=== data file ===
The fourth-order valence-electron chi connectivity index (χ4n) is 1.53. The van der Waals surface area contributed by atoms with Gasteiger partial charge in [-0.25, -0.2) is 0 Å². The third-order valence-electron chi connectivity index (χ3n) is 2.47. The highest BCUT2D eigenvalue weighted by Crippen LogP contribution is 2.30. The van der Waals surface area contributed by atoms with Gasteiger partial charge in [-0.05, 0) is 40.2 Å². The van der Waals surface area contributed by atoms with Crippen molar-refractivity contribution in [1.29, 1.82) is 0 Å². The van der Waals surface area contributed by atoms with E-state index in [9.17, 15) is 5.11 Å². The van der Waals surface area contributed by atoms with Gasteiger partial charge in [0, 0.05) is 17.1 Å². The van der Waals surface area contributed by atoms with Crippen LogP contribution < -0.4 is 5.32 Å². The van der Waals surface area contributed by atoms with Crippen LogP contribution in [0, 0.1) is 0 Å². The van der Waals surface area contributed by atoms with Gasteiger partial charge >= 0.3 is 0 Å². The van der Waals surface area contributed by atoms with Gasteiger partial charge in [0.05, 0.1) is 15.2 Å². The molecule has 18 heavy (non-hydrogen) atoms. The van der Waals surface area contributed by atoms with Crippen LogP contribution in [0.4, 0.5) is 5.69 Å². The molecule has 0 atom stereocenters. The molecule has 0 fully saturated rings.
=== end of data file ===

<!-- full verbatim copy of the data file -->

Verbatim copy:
The fourth-order valence-electron chi connectivity index (χ4n) is 1.53. The van der Waals surface area contributed by atoms with Gasteiger partial charge in [-0.25, -0.2) is 0 Å². The third-order valence-electron chi connectivity index (χ3n) is 2.47. The highest BCUT2D eigenvalue weighted by Crippen LogP contribution is 2.30. The van der Waals surface area contributed by atoms with Gasteiger partial charge in [-0.05, 0) is 40.2 Å². The van der Waals surface area contributed by atoms with Crippen molar-refractivity contribution in [1.29, 1.82) is 0 Å². The van der Waals surface area contributed by atoms with E-state index in [9.17, 15) is 5.11 Å². The van der Waals surface area contributed by atoms with Gasteiger partial charge in [0, 0.05) is 17.1 Å². The van der Waals surface area contributed by atoms with Crippen LogP contribution < -0.4 is 5.32 Å². The van der Waals surface area contributed by atoms with Crippen LogP contribution in [0, 0.1) is 0 Å². The van der Waals surface area contributed by atoms with Gasteiger partial charge >= 0.3 is 0 Å². The van der Waals surface area contributed by atoms with Gasteiger partial charge in [0.05, 0.1) is 15.2 Å². The molecule has 18 heavy (non-hydrogen) atoms. The van der Waals surface area contributed by atoms with Crippen LogP contribution in [0.4, 0.5) is 5.69 Å². The molecule has 0 atom stereocenters. The molecule has 0 fully saturated rings.